Trapped in a Mine

Today, while looking through old notebooks, I came across a note I wrote six years ago. Late in the evening of October 12, 2010. The note, dated October 12, 2010 and marked with the time I wrote it 10:28 p.m. read, “I am deliriously happy with tears in my eyes. They’re bringing the miners to the surface.” I knew, instantly, the subject of the note, even though there was no more specificity in what I wrote. It reminded me of a post I wrote last year a few days after the fifth anniversary of the rescue of thirty-three men (thirty-two Chilean and one Bolivian miners) who finally returned to the surface after sixty-nine days trapped in the mine. In last year’s post, I recalled the flood of emotions that the rescue attempt and its ultimate success triggered. Today’s discovery of that note brought back all those emotions, too. But my memory of exactly what happened, other than my emotional reaction to it, was a little fuzzy. So I did some research to try to recall details about the event that touched me so deeply.

The story that ended with such spectacular joy began with a monstrous cave-in on August 5, 2010. The San José mine, located in the Atacama Desert about forty-five miles north of Copiapó, Chile, was an old copper and gold mine whose owners had a history of breaches of safety regulations. A number of miners had died in the years before the August 2010  calamity and the company had been accused of ignoring miners’ complaints about unsafe conditions.

Two groups of workers were in the mine when the cave-in occurred. A group nearest the mine’s entrance escaped immediately after the cave-in, but thirty-three men were trapped. Initially, the men tried to escape through ventilation shafts, but the ladders required by mining safety codes were missing. Additional ground movement made the ventilation shafts unusable by rescuers.  The men organized into groups to take care of specific survival tasks during their ordeal. They rationed emergency survival supplies intended to last for only two or three days so that they lasted two weeks, instead.

While the trapped men collaborated with one another in their efforts to survive and cope with the horror of being trapped below ground and with no assurances they would be found, rescuers worked feverishly to find where they were in the mine and rescue them. Several boreholes were drilled in an attempt to locate the men. On August 19, two weeks into the rescue operation, one of the drills reached a space where they believed the miners were trapped but encountered no signs of life. On August 22, the eighth borehole broke through into the miners’ location. The men, who for days had heard sounds of drills approaching them, had written notes to send up to rescuers. When the drill broke through, they attached one such note to the drill tip with insulation tape. The note read: “Estamos bien en el refugio los 33” (meaning, roughly, in English, “We are well in the shelter, the 33”).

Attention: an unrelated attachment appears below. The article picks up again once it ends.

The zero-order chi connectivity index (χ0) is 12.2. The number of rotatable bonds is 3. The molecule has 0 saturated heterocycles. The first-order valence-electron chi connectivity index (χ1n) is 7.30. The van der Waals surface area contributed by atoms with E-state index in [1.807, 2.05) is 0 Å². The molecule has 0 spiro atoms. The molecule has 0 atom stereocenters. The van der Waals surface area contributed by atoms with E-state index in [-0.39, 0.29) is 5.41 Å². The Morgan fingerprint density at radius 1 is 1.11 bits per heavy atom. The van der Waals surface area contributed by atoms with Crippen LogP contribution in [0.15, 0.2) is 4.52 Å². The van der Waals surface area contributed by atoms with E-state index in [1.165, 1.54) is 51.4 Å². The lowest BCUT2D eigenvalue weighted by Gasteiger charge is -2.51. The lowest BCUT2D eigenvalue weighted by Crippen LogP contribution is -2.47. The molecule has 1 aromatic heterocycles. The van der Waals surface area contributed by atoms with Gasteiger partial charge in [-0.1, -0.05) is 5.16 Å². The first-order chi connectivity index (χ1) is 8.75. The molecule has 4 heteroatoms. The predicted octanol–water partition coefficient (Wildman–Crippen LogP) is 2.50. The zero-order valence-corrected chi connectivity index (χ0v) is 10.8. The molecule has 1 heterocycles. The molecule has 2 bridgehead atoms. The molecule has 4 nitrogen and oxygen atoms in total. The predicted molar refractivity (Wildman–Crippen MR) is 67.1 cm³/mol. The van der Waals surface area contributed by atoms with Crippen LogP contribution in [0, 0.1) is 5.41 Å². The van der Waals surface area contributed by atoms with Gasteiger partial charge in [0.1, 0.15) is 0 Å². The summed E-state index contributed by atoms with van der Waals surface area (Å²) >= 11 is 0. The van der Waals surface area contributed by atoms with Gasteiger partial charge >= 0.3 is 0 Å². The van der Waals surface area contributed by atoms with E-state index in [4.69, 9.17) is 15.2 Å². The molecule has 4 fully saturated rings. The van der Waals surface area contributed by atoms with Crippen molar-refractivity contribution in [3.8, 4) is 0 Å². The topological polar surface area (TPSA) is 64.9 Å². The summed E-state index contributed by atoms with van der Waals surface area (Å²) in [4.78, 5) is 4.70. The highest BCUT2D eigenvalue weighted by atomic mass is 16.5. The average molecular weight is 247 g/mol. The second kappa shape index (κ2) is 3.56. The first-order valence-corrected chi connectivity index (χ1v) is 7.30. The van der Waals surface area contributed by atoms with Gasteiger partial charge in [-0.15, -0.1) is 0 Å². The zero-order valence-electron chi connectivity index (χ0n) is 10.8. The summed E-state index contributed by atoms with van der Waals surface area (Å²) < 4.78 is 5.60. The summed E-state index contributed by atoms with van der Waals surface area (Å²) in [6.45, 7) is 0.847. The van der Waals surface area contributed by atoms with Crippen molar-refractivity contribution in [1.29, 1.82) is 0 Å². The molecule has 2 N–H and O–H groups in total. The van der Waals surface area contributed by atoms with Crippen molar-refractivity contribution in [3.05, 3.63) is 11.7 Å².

Between the time the drill reached the men and their rescue, food and water was sent down to them, but by the time they were finally brought to the surface in mid-October, they had lost an average of eighteen pounds each. In addition to strain on their bodies, their ordeal took its toll on their minds. From what I have read, only their recognition that they had to work together as a cohesive team kept them from utterly cracking, psychologically, during the more than two months they spent underground.

The shift foreman, Luis Urzúa, is credited with leading the men through the nightmare with sensitivity and wit. I read somewhere that he said, after he came to the surface (the last man out), he said, “It’s been a bit of a long shift.”  I think the stories I heard during the ordeal, about how the men were dealing with the crisis facing them, may have been the source of my exceedingly emotional response to their final rescue. When they started being lifted to the surface, I felt as if these were members of my family who were being saved. And when Urzúa finally left the mine, I was overjoyed. I wanted all the people who worked for those long weeks on the rescue to get as much recognition as the miners, though I knew the spotlight late that night and into the early morning rightfully belonged to the miners.

As I think about this event that weighed on my mind for the entire time the men were trapped, I cannot even begin to imagine how much more heavily it weighed on the people directly affected by it. I felt emotional pain by proxy. I think I want to read the words of someone who actually went through the entire episode. I am sure there are good books about it. Maybe I’ll find one. I suspect films have been made about it, too. Maybe I’ll find one of them, as well.

About John Swinburn

"Love not what you are but what you may become."― Miguel de Cervantes
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2 Responses to Trapped in a Mine

  1. I am John. I think. I write. I wish. I wander. says:

    Thank you for your comment, Myra.

  2. Myra Rustin says:

    Thanks so much for recalling this very touching ordeal and for sharing it so beautifully, John

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